I believe that it helped that I was running a decent distance–six miles rather than just 2 or 3 miles. So I was giving my brain a longer time frame for which it could then “slip into the zone.”
When you first start meditating, or when you first start jogging, your brain is a little bored and it wants to distract itself. So it starts to think about the grocery list, or the to do list for tomorrow, or whatever. The mind will worry about a few relevant items, and think them through.
But on a 6 mile jog, your brain will exhaust those options. And then suddenly you will realize that you have been in a trance, drifting off completely, and you were no longer thinking about your to do list. And that is the state of mind that I am always seeking when I meditate or exercise.
So in my experience, the difficult path to this state of mind is to sit with your eyes closed and try to make it happen. To me, that takes a lot of patience and discipline. It is fairly difficult, at least for me, to achieve that state of mind by sitting in silence.
Far easier, in my experience, is to move my body physically. To exercise. When I started I was hopelessly out of shape. I was able to get into shape by simply sticking with it and building up my endurance over time. (Check with your doctor first before you exercise!).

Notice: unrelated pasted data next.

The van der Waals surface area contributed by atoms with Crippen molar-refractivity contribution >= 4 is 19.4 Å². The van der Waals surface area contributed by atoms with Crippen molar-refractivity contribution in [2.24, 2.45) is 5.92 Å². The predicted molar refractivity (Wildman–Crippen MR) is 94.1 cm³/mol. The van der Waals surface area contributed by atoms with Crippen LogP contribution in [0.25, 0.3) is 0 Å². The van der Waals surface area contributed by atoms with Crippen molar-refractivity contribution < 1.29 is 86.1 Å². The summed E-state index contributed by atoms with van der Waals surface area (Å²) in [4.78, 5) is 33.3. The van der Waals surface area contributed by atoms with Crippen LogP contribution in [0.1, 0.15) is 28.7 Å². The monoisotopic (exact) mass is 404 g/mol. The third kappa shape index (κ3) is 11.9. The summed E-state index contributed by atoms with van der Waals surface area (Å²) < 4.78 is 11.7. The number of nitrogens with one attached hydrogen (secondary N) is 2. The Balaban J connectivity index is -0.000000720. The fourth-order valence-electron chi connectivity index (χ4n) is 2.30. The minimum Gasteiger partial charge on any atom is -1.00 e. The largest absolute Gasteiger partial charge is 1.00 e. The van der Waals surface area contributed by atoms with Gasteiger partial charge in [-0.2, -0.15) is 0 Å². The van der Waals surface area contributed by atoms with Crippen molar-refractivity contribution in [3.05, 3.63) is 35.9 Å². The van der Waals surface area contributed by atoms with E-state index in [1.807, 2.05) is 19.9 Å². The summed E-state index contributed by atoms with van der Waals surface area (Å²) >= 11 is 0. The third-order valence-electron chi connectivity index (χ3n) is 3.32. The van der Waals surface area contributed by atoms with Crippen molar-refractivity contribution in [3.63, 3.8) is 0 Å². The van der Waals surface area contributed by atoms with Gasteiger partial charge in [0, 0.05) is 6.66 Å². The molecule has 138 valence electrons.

Once I got into shape, jogging was a delight. I could not imagine going with it any more. And the mental boost and the emotional balance that I get from jogging is amazing.
If I am having a bad day and there is turmoil and drama in my life, going for a jog helps to “reset things.” Suddenly my emotions are tempered, because the physical demands of the jog are so intense. It as if your body is saying “don't worry about your emotions too much right now, can't you see we are under duress from this physical exertion?” The physical component of exercise seems to give me an emotional benefit that is lacking when I do seated meditation.
But this is all up to the individual–you have to do what works best for you. And that might not be jogging, or seated meditation. So you have to get out there and explore the various methods and techniques that could help you to find your inner peace. Good luck!